Telegram to Timor

Metropole MAR 13 – Communication difficult – tracking Timor events via sms & web – voice not option. Skype disabled. Please confirm existence phone company Timor territory. Metropole will fund Indo sat phone

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Sirana

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Thanks to João Paulo Esperança who drew my attention to a unique window into Timorese life, post 1999. The film “Sirana,” he suggests, is the first Timorese feature film. The protagonist is a young woman who is caught between a number of worlds in Dili. The film deals with gender relations, domestic violence, teenage angst, class divides in Dili, the impact of the international presence, and language.

There is a side plot honoring Rosa Muki Bonaparte, one of the founders of the OPMT who was martyred by the Indonesians on the day of the invasion of Dili [correction: day after]. A link is made between the struggles of early Fretilin activism for womens rights and the continued problems with domestic violence and patriarchy in independent Timor. I have to confess, I find it very moving to see Timorese people present their stories in film.

Directed by Ivete de Oliveira, the film is in the style of improvised, documentary style and the soundtrack is really memorable with Bibi Bulak and the new Cinco do Oriente. The sound is a little difficult at times, and I have trouble following all of the life-like, fast conversation in Tetum. Sirana appears to have had support from CARITAS, CIIR (now Progressio), Fokupers, Sahe Institute and Bibi Bulak among others. I hope this is just a taste of things to come after the Youtube revolution!

To’o ona

In my earlier post, I was optimistic about a solution with the Petitioners.

Yet intensifying and worrying rhetoric between AMP and Fretilin leads me to believe that at this point, the greatest danger to the current situation in Timor is not the Petitioners themselves, or the security forces.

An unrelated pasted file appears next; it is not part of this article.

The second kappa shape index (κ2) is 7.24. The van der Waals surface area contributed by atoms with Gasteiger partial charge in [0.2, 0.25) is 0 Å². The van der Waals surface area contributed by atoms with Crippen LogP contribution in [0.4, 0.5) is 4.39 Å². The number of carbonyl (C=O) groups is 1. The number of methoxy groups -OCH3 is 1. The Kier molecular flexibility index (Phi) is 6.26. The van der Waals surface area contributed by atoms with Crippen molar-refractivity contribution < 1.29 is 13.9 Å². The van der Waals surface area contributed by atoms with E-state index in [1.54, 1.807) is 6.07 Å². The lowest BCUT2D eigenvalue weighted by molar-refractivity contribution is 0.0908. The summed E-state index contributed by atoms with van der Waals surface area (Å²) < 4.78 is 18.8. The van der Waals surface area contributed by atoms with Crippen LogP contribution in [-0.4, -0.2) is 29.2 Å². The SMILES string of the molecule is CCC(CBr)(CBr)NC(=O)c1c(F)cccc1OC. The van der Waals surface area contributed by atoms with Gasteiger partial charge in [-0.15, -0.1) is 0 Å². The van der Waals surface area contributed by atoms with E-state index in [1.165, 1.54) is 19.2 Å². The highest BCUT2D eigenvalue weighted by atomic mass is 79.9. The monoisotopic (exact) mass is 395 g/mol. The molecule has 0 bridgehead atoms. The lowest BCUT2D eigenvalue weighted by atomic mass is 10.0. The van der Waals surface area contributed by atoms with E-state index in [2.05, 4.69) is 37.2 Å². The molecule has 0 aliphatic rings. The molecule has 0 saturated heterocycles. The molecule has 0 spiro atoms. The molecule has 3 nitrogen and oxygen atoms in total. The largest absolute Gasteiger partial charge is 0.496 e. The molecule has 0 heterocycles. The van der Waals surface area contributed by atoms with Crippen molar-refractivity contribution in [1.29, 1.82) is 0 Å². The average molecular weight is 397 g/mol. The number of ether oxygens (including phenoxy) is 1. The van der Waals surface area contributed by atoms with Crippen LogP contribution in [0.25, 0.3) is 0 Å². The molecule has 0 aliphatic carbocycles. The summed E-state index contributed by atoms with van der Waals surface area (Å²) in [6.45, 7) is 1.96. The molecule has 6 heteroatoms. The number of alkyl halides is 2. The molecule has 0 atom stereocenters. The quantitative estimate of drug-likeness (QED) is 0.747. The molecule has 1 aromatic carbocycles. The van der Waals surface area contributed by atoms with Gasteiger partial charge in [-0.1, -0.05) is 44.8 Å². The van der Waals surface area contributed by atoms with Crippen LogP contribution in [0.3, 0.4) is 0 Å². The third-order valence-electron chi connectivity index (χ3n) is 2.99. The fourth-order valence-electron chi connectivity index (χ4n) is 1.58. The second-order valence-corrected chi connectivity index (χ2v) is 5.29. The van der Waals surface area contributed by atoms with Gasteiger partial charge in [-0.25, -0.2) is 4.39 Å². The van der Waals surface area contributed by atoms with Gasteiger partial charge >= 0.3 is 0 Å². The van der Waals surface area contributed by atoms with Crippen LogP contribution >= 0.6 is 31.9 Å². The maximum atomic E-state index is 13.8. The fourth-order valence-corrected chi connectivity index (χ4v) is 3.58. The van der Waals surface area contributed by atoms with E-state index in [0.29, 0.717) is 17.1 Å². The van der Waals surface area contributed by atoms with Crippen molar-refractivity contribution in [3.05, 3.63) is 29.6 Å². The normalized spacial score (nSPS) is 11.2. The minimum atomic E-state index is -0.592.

It is in fact the inability of the political elites to stop attacking each other and spinning conspiracy theories. Both sides have come up with theories explaining why the other is guilty for the attack on the PM and President.

Early this evening, I spent nearly an hour translating some of these theories. They come from some named people — quite prominent — and some unnamed people. I almost posted them here. But I feel that I would be entirely hypocritical to give this thinking any space on my blog. If you’d like to read this stuff, be my guest, at Odanmatan, Timor Online, STL newspaper, Forum Haksesuk. If you would like to read my translations of this slander-fest, let me know.

I do not want to make prescriptions for Timor. Neither do I want to incessantly heap blame on the ema boot. But I do feel strongly that what they do over the next couple of days and weeks will determine possibilities for the ema ki’ik.

Some, like Allan Nairn, have suggested that leaders “hand over to the next generation.” But the next generation is in fact made up of people who have been just as partisan as the oldies.

It is time for a paradigm shift.

Hudi

I think the developments of past days are positive, but nonetheless strange when seen from afar.

Susar, or Amaro da Costa, one of Alfredo’s closest confidants, surrendered with some peers and a couple of attack rifles. He was admittedly involved in the attack on Ramos Horta on February 11.

It seems hard to believe that a man implicated in the near death of President Ramos Horta could be given a hero’s welcome — he was given a meeting with TMR and Xanana and photo-ops with the press.

But we have to remember, face-saving will prevent further violence and is clearly called for, as there are presumably more men with automatic weapons in them thar hills, and Lt. Salsinha has yet to surrender. (And plus, Ramos Horta has apparently ‘forgiven’ Alfredo.)

It seems that an interesting character named Bernardo Costa, a veteran of the resistance, was key to the break-through. To arrange his surrender, Susar rang Xavier do Amaral, who remains an important figure in Timorese politics still, who I have written about frequently.

The cantonment of Petitioners in Aitak Laran is supposedly swelling at over 600 people. I wonder whether the petitioners like their new blue track suits, or feel like prisoners?

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In any case, it seems it will not be long before the novelty of being together and looking the same will wear off. The government must move quickly to establish guilt for the crimes of 2006 and the attempts of last month.